A lawyer for a man who accuses Jerry Sandusky of sexually abusing him as a child said the former Penn State coach's attorney is trying to put the victims on trial and is raising irrelevant issues in his criminal case.
Ben Andreozzi was reacting to a judge's order granting Sandusky's attorney, Joe Amendola, the phone numbers and addresses of those who have accused Sandusky of abuse.
Andreozzi said, "Sandusky knows what he did to these young men" and that his client plans to testify truthfully.
Amendola said he's just seeking information he's legally entitled to as he prepares for trial.
Sandusky is accused of sexually abusing 10 boys over 15 years. He's confined to his home awaiting a May trial and denies the allegations.
In another development at Penn State, the university plans to reimburse the legal expenses of employees who received subpoenas from state attorneys prosecuting the child sex abuse case against former assistant football coach Jerry Sandusky.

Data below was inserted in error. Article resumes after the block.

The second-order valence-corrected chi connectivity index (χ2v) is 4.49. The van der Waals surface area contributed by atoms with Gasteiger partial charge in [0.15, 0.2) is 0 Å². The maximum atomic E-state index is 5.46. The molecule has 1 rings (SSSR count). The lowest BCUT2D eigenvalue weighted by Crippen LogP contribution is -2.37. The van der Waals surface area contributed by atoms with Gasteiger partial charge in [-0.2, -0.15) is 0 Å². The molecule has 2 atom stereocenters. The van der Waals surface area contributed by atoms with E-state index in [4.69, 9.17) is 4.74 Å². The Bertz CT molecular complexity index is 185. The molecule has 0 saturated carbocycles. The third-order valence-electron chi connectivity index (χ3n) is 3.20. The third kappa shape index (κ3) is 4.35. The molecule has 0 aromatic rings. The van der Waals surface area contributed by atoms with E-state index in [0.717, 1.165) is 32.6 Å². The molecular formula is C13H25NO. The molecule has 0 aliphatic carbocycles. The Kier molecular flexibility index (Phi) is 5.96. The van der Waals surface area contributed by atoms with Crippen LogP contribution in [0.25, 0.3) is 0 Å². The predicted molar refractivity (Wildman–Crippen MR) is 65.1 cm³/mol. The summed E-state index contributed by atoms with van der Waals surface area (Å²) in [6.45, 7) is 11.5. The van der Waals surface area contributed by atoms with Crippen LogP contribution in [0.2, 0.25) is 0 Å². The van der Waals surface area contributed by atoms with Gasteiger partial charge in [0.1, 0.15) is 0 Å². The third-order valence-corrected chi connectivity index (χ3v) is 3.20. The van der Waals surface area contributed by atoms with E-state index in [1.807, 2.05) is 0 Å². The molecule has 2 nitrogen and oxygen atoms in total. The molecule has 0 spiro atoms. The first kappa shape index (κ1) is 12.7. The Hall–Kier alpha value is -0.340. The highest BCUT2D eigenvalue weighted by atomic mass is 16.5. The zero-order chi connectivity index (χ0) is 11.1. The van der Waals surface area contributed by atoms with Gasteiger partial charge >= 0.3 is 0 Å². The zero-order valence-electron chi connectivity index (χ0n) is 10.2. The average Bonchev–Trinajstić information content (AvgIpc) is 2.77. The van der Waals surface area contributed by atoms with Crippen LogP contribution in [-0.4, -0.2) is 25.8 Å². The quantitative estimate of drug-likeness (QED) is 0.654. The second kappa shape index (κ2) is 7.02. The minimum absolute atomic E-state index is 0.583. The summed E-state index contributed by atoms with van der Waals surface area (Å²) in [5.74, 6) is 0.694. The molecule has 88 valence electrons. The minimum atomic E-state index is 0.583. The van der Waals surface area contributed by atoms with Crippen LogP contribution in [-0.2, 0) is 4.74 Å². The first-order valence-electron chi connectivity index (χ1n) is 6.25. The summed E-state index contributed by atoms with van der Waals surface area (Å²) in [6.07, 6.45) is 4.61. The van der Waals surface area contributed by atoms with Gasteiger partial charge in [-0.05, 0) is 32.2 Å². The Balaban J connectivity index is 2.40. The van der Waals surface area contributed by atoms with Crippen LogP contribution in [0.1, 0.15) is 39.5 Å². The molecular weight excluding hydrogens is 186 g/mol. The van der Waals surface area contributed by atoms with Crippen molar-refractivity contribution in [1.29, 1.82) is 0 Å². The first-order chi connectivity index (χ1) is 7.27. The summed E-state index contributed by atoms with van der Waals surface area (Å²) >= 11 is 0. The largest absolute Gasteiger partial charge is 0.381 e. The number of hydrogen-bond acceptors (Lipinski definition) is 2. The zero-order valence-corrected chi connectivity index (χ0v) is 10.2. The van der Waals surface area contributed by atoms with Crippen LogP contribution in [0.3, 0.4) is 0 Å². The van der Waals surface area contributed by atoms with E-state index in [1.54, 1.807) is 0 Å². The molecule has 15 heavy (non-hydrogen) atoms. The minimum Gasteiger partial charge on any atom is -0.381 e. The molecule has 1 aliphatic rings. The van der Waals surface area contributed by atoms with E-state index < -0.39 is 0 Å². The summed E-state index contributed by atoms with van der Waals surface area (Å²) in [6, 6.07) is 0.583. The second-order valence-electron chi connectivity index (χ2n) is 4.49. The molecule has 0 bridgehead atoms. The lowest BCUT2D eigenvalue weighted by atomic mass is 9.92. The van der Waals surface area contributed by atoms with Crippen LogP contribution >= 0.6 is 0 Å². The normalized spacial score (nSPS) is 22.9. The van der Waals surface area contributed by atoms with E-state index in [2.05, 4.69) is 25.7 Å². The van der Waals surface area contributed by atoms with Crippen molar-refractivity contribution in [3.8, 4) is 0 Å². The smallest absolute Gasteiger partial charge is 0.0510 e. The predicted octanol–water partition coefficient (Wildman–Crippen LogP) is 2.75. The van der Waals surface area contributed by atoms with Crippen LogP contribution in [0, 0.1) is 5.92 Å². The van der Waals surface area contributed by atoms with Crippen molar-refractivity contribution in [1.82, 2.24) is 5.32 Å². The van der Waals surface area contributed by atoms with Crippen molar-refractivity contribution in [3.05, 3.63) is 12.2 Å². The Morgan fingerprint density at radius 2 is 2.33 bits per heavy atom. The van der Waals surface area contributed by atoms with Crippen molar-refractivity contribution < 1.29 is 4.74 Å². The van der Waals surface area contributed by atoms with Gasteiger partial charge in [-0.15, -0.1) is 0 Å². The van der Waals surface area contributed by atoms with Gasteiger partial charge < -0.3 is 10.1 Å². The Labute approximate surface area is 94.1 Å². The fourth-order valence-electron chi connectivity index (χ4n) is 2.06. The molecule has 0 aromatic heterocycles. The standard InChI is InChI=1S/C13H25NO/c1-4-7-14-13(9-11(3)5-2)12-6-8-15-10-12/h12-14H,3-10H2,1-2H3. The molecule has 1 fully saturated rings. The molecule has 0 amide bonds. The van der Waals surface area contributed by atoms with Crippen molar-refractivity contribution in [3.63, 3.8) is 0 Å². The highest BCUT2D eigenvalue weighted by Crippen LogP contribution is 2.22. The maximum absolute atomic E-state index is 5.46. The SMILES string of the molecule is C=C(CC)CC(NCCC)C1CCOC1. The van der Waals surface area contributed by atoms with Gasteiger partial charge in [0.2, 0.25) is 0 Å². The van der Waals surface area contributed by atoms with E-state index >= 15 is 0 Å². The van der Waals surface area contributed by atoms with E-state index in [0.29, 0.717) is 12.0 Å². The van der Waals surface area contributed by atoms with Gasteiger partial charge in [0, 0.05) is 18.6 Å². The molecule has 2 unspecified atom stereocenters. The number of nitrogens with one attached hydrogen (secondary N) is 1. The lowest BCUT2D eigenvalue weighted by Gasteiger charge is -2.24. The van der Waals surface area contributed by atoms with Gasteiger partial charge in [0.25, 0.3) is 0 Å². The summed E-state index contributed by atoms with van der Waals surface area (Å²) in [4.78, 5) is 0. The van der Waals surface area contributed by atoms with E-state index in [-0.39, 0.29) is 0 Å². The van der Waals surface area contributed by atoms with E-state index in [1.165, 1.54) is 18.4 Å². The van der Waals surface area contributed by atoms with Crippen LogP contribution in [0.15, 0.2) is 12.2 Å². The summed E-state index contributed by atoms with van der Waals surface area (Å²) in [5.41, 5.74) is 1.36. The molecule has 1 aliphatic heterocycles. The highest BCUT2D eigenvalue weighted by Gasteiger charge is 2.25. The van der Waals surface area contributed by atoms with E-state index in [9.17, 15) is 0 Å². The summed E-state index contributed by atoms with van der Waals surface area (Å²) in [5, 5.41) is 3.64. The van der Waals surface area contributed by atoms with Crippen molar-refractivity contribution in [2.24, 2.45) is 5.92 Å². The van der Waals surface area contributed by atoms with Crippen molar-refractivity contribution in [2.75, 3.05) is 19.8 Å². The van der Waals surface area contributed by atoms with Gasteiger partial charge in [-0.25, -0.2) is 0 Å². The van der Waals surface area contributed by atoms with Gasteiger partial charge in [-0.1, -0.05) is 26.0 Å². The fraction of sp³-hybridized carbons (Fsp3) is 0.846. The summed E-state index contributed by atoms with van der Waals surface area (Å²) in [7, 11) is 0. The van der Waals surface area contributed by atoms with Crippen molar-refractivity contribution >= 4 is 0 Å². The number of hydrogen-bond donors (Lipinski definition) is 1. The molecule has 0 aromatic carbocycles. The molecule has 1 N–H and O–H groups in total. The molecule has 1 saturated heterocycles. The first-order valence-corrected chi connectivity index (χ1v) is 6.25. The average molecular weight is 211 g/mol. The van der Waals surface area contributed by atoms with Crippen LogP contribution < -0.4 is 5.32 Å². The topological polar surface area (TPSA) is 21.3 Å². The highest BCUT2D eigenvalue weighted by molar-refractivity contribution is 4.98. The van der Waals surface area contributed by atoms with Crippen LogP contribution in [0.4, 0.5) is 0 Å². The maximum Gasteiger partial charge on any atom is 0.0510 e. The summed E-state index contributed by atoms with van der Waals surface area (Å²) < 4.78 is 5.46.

A spokesperson for the university said those who received subpoenas retain their own attorneys, and that fees would be paid out of a university insurance policy. It's unclear how many people were served with subpoenas last week.
Trustees have also asked former FBI director Louis Freeh to lead a separate internal investigation. A report could be issued by this fall.
The trustees said the board could review the report to ensure that important areas were investigated and there were no factual gaps, but that the work would be solely done by Freeh's team.
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